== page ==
Active prenatal tobacco smoke exposure, classified using self-report or serum cotinine concentrations, was imprecisely associated with higher BMI and odds of overweight BMI at 2 or 3 years of age compared to unexposed children. Our results using serum cotinine concentrations were more suggestive of increased BMI among children with prenatal SHS exposure than the results using self-reported exposures. Self-reported secondhand tobacco smoke exposures were misclassified to a greater extent than self-reported active smoking, and accordingly, the point estimates were attenuated when compared to estimates based on serum cotinine concentrations.
Prior studies of prenatal tobacco smoke exposure and BMI have relied on self-reported tobacco smoke exposures and many studies have compared actively smoking women to non-smokers, without considering the impact SHS exposure. This misclassification may have contributed to an underestimate of the impact of active prenatal tobacco smoke exposure on childhood BMI. Our results show that self-reported tobacco smoke measures fail to accurately quantify secondhand tobacco smoke exposures and may result in biased estimates of association.
Several investigators have reported increased BMI and risk of overweight BMI among 2–4 year old children born to active smokers.7, 8, 10, 11, 37
ORs between prenatal active smoking and overweight BMI in prior studies range from 1.2 to 2.2.7, 8, 10, 37
Our estimated association between active smoking and BMI were less precise than prior estimates, similar to Oken et al. and Adams et al. (OR: 2.2),7, 8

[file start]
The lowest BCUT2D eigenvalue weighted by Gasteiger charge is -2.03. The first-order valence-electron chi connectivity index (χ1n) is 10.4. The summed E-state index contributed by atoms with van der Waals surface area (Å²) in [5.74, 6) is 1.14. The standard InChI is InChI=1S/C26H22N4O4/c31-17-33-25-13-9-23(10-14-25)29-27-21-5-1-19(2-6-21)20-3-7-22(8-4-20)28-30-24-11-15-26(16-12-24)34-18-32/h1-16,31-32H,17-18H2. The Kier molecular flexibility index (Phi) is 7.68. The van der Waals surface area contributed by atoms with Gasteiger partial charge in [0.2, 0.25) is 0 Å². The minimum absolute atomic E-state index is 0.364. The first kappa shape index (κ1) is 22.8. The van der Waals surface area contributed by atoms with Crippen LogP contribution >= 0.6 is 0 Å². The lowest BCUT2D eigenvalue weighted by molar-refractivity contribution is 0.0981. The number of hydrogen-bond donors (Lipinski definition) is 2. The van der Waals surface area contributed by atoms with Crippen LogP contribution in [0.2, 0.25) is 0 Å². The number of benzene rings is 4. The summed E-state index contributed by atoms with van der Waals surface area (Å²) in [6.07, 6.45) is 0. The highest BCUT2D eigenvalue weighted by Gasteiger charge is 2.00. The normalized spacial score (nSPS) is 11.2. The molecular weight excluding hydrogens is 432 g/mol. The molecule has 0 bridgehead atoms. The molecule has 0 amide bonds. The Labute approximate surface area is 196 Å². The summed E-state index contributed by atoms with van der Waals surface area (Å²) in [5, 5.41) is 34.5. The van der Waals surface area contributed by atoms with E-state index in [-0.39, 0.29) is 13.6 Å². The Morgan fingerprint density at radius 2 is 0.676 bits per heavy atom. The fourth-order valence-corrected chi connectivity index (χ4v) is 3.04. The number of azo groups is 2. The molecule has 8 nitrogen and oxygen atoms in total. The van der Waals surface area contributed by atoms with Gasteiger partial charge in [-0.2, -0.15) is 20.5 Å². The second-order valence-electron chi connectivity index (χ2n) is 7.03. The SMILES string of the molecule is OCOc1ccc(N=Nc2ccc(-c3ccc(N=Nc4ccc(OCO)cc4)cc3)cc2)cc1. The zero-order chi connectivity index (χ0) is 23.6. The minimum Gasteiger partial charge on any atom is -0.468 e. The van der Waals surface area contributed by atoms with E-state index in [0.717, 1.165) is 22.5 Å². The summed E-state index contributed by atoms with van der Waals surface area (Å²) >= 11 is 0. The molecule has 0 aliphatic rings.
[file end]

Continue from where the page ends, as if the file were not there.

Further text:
and larger than Chen et al. and Whitaker et al. (OR: 1.2–1.5).10, 37
Consistent with our findings, Oken and colleagues did not report increased BMI among 3 year old children born to women with self-reported prenatal secondhand tobacco smoke exposure.8
However, Leary et al. reported that 10 year old children born to women whose partners smoked regularly during pregnancy had BMI 0.1 standard deviations higher than unexposed children.9
The discrepancy in results could be due to differences in the tobacco smoke exposure questionnaire, temporal or geographic variations in secondhand exposure, or the age of follow-up.
Increased weight at 2 or 3 years of age was responsible for increases in BMI among children born to women with serum cotinine concentrations consistent with secondhand and active tobacco smoke exposures. Children with prenatal tobacco smoke exposures were born lighter and shorter and grew heavier over the first 3 years of life compared to unexposed children. Attained height at 1, 2, or 3 years of age was similar between categories of prenatal tobacco smoke exposure.
Prenatal tobacco smoke exposure may influence childhood BMI by restricting fetal growth as a result of vascocontriction and hypoxemia.14–16, 38
Restricted fetal growth may lead to rapid weight gain, resulting in increased BMI and adiposity during early childhood.16, 39
In addition, tobacco smoke constituents may act on various hormonal systems that change metabolic programming.40, 41
There has also been some suggestion that prenatal tobacco smoke exposure may alter infant appetite and leptin concentrations.42–44
The results of this study should be considered in light of several limitations. Confounding due to dietary, lifestyle, or socioeconomic factors may eliminate the observed elevation in BMI among children born to women with serum cotinine concentrations indicative of SHS exposure. Women who smoke or are exposed to higher levels of SHS during pregnancy are less likely to provide optimal diets and exercise for their children.45, 46